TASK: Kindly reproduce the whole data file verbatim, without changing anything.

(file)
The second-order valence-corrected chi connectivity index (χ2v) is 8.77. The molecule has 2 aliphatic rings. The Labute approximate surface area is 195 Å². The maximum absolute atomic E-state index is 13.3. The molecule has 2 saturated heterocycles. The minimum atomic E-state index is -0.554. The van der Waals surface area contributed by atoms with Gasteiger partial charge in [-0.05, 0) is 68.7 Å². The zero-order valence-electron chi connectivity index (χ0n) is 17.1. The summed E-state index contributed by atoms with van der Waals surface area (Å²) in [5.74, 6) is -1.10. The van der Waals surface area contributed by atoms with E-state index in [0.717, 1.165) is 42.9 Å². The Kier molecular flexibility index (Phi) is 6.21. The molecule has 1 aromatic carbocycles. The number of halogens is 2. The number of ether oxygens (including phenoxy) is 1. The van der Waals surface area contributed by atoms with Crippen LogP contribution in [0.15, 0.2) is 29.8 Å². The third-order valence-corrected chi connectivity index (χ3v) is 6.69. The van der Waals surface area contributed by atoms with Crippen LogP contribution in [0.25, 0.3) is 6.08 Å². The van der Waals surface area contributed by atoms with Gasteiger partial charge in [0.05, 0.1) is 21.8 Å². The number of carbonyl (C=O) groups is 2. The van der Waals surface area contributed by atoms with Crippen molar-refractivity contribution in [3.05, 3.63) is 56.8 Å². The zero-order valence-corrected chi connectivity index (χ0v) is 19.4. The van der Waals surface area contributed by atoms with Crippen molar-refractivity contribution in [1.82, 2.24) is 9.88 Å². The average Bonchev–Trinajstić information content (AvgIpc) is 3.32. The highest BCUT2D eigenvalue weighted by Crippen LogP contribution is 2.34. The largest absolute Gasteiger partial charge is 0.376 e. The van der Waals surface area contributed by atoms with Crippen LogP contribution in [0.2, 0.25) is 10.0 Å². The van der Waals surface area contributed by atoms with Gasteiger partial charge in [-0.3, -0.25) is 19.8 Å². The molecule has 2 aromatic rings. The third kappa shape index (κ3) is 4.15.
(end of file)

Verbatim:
The second-order valence-corrected chi connectivity index (χ2v) is 8.77. The molecule has 2 aliphatic rings. The Labute approximate surface area is 195 Å². The maximum absolute atomic E-state index is 13.3. The molecule has 2 saturated heterocycles. The minimum atomic E-state index is -0.554. The van der Waals surface area contributed by atoms with Gasteiger partial charge in [-0.05, 0) is 68.7 Å². The zero-order valence-electron chi connectivity index (χ0n) is 17.1. The summed E-state index contributed by atoms with van der Waals surface area (Å²) in [5.74, 6) is -1.10. The van der Waals surface area contributed by atoms with E-state index in [0.717, 1.165) is 42.9 Å². The Kier molecular flexibility index (Phi) is 6.21. The molecule has 1 aromatic carbocycles. The number of halogens is 2. The number of ether oxygens (including phenoxy) is 1. The van der Waals surface area contributed by atoms with Crippen LogP contribution in [0.15, 0.2) is 29.8 Å². The third-order valence-corrected chi connectivity index (χ3v) is 6.69. The van der Waals surface area contributed by atoms with Crippen LogP contribution in [0.25, 0.3) is 6.08 Å². The van der Waals surface area contributed by atoms with Gasteiger partial charge in [0.05, 0.1) is 21.8 Å². The number of carbonyl (C=O) groups is 2. The van der Waals surface area contributed by atoms with Crippen molar-refractivity contribution in [3.05, 3.63) is 56.8 Å². The zero-order valence-corrected chi connectivity index (χ0v) is 19.4. The van der Waals surface area contributed by atoms with Crippen molar-refractivity contribution in [1.82, 2.24) is 9.88 Å². The average Bonchev–Trinajstić information content (AvgIpc) is 3.32. The highest BCUT2D eigenvalue weighted by Crippen LogP contribution is 2.34. The largest absolute Gasteiger partial charge is 0.376 e. The van der Waals surface area contributed by atoms with Crippen LogP contribution in [0.2, 0.25) is 10.0 Å². The van der Waals surface area contributed by atoms with Gasteiger partial charge in [-0.3, -0.25) is 19.8 Å². The molecule has 2 aromatic rings. The third kappa shape index (κ3) is 4.15.